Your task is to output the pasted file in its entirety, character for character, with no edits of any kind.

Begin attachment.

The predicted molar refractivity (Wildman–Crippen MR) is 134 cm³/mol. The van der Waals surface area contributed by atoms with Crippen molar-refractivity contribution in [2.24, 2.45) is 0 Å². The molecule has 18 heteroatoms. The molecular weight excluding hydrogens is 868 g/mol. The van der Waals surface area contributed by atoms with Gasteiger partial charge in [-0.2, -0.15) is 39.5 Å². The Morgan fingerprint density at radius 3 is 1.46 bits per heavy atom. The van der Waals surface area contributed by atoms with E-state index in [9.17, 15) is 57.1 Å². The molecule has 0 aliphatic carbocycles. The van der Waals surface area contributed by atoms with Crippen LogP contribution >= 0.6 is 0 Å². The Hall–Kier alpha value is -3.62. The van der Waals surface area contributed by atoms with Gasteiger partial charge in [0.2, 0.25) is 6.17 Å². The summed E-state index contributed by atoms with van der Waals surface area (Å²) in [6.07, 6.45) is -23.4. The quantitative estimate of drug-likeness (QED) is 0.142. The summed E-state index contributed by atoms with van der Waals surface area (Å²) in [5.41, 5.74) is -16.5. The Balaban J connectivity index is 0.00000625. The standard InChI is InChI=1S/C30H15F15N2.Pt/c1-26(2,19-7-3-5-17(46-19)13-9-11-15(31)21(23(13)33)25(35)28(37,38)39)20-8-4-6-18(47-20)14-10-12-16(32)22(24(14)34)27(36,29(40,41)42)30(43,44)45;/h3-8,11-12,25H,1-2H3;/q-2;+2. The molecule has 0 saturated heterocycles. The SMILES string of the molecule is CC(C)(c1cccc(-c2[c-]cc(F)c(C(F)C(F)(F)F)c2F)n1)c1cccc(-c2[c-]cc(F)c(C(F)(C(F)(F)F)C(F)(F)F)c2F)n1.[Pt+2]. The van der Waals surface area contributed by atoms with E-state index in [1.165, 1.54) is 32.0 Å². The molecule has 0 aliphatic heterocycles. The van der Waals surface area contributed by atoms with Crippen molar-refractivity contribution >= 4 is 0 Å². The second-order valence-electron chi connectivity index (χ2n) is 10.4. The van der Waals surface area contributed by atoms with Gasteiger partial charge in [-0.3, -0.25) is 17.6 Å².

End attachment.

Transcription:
The predicted molar refractivity (Wildman–Crippen MR) is 134 cm³/mol. The van der Waals surface area contributed by atoms with Crippen molar-refractivity contribution in [2.24, 2.45) is 0 Å². The molecule has 18 heteroatoms. The molecular weight excluding hydrogens is 868 g/mol. The van der Waals surface area contributed by atoms with Gasteiger partial charge in [-0.2, -0.15) is 39.5 Å². The Morgan fingerprint density at radius 3 is 1.46 bits per heavy atom. The van der Waals surface area contributed by atoms with E-state index in [9.17, 15) is 57.1 Å². The molecule has 0 aliphatic carbocycles. The van der Waals surface area contributed by atoms with Crippen LogP contribution >= 0.6 is 0 Å². The Hall–Kier alpha value is -3.62. The van der Waals surface area contributed by atoms with Gasteiger partial charge in [0.2, 0.25) is 6.17 Å². The summed E-state index contributed by atoms with van der Waals surface area (Å²) in [6.07, 6.45) is -23.4. The quantitative estimate of drug-likeness (QED) is 0.142. The summed E-state index contributed by atoms with van der Waals surface area (Å²) in [5.41, 5.74) is -16.5. The Balaban J connectivity index is 0.00000625. The standard InChI is InChI=1S/C30H15F15N2.Pt/c1-26(2,19-7-3-5-17(46-19)13-9-11-15(31)21(23(13)33)25(35)28(37,38)39)20-8-4-6-18(47-20)14-10-12-16(32)22(24(14)34)27(36,29(40,41)42)30(43,44)45;/h3-8,11-12,25H,1-2H3;/q-2;+2. The molecule has 0 saturated heterocycles. The SMILES string of the molecule is CC(C)(c1cccc(-c2[c-]cc(F)c(C(F)C(F)(F)F)c2F)n1)c1cccc(-c2[c-]cc(F)c(C(F)(C(F)(F)F)C(F)(F)F)c2F)n1.[Pt+2]. The van der Waals surface area contributed by atoms with E-state index in [1.165, 1.54) is 32.0 Å². The molecule has 0 aliphatic heterocycles. The van der Waals surface area contributed by atoms with Crippen molar-refractivity contribution >= 4 is 0 Å². The second-order valence-electron chi connectivity index (χ2n) is 10.4. The van der Waals surface area contributed by atoms with Gasteiger partial charge in [-0.3, -0.25) is 17.6 Å².